Keeping up with new technology can be tricky, and QR codes are no exception. First they popped up in viral marketing, then in bars and restaurants, and now they’re even on resumes. But is this really the new “done” thing, or is it just another gimmick?
If you’re feeling hesitant about adding a QR code to your resume, it may be for a good reason: Most resumes don’t need a QR code. But what about the ones that do? When should you include one? And how can you know the difference?
The pros and cons of adding a QR code to your resume
Let’s start by looking at some of the benefits and drawbacks of adding a QR code to a resume so that you can make up your own mind.
Benefits of adding a QR code
Adding a QR code to your resume allows you to:
- Showcase online content. QR codes allow recruiters to quickly access your portfolio. GitHub repository, work samples, social media, or any other relevant online content.
- Demonstrate technical proficiency. If you’re in a highly technical field or fast-moving, using a QR code can show that you’re up-to-date with current digital trends.
- Use space efficiently. A QR code can provide a lot of information without taking up much space on your resume, which is ideal if you’re running out of room but still have more to say.
- Keep your resume current. QR codes can link to dynamic online content, which means that you can update it at any time without needing to change what’s on your resume.
With that in mind, there are some downsides, too.
Drawbacks of adding a QR code
- They’re controversial. If you love QR codes, you may be in the minority. As ubiquitous as they’re becoming, a lot of people still view them as lazy, impersonal, or just too complicated.
- Hiring managers won’t use them. Scanning a QR code requires an extra step that a lot of hiring managers aren’t willing to take. Some may, especially if you get further into the hiring process, but the majority aren’t going to bother.
- They interfere with ATS. Applicant Tracking Systems can’t read QR codes as they’re image-based, which means that any information on your link won’t be taken into consideration in the initial resume screen.
- They don’t print well. If a hiring manager prints your resume, the QR code may not display as well on paper as it did on a screen, which could make it impossible to scan.
- They’re gimmicky. A significant number of recruiters will flat-out reject anything they perceive as “too gimmicky,” and QR codes fall squarely in that category.
How to add a QR code on your resume
Adding a QR code to a resume is generally not recommended, but if you’ve decided to add one anyway, here are some best practices to keep in mind:
Make sure it’s relevant
Don’t add things behind a QR code just because you can. Anything you link to should follow the same rules as your resume itself — that is, it should be directly relevant to the job you’re applying for and support your candidacy.
Good: An online portfolio, LinkedIn profile, GitHub repository, or a recent project related to the job you’re applying for.
Bad: Personal social media accounts or an unrelated personal website.
Consider positioning and aesthetics
It’s crucial to place the QR code in a suitable location where it won’t distract from your resume’s flow or readability. Good places to put a QR code include next to the contact information in your headers or next to a specific project.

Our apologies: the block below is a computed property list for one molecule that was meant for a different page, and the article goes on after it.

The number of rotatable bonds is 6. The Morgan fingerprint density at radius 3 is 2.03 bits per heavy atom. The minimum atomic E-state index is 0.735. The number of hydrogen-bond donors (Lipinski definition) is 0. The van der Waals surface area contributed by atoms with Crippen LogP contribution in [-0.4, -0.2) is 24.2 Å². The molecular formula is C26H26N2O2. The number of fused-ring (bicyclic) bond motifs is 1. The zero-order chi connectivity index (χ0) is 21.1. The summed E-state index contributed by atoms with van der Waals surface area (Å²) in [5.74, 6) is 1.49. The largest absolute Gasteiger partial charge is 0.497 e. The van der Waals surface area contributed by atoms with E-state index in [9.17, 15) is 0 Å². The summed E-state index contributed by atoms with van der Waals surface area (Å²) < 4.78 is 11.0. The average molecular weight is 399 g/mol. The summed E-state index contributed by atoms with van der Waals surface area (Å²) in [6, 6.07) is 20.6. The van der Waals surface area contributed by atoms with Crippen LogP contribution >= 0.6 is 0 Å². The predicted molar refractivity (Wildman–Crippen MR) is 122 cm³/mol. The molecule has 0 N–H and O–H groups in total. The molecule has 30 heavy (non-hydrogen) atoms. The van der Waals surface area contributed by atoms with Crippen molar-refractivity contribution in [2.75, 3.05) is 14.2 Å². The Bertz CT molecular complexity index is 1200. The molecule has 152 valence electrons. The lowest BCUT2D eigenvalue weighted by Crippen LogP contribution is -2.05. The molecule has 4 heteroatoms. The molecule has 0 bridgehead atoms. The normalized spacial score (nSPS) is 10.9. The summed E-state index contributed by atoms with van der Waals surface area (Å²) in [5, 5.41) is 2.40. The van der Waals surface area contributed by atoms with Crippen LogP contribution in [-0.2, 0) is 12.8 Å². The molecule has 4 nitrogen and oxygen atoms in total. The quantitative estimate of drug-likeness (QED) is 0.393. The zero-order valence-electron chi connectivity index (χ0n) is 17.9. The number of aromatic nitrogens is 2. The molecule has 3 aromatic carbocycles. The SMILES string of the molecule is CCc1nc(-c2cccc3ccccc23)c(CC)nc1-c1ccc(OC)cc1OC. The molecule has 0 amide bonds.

Choose the right size
The QR code needs to be big enough to be scanned easily, but not so big that it stands out. As a general guideline, aim for approximately 1x1 inch when printed on A4 paper.
Before you send off a resume with a QR code, make sure you test it … thoroughly. Always test the code on multiple devices (including Android and iPhone) to make sure there won’t be any hiccups when a hiring manager does the same. Remember: A broken link is worse than no link at all.
Prepare for ATS
Automated resume scanners can’t read QR codes, so make sure any important information is also included on your resume. You may also want to include a text link to the URL just in case anything goes wrong.
Bonus: Score My Resume uses ATS technology, so you can use it to test whether your resume is ATS-ready.
Guide the reader
It’s good practice (and common sense) to make sure people know where they’re going when they click a link. Include a brief caption next to or below the QR code explaining where it leads — something simple like “Scan to view my portfolio” or “Scan to connect on LinkedIn.”
Ensure privacy and security
It should go without saying, but make sure you’re comfortable sharing whatever information is behind the QR code. Also make sure that any pages you link to have the proper privacy settings enabled and that they’re publicly viewable.
Alternatives to QR codes
If you’ve decided against using a QR code on your resume, here are some easier ways to get the same information across.
This is less gimmicky than a QR code but with most of the same functionality. Instead of sticking with a default link, shorten or customize the URL to make it easier for hiring managers to remember and type.
A digital badge is a credential you can add to your resume that validates your skills or achievements — similar to a QR code but more likely to be recognized by ATS.
If that still feels too gimmicky for you — especially if you’re in a conservative industry — it may be worthwhile to add a link to your email signature instead.
When is it appropriate to use a QR code on a resume?
The short answer is: If you aren’t sure, don’t do it.The slightly longer answer is: A QR code might be appropriate in some industries. If you’re in one of those, you’re likely to know it, but they include:
- Digital marketing
- Anything tech-related
- Creative professions
- EdTech education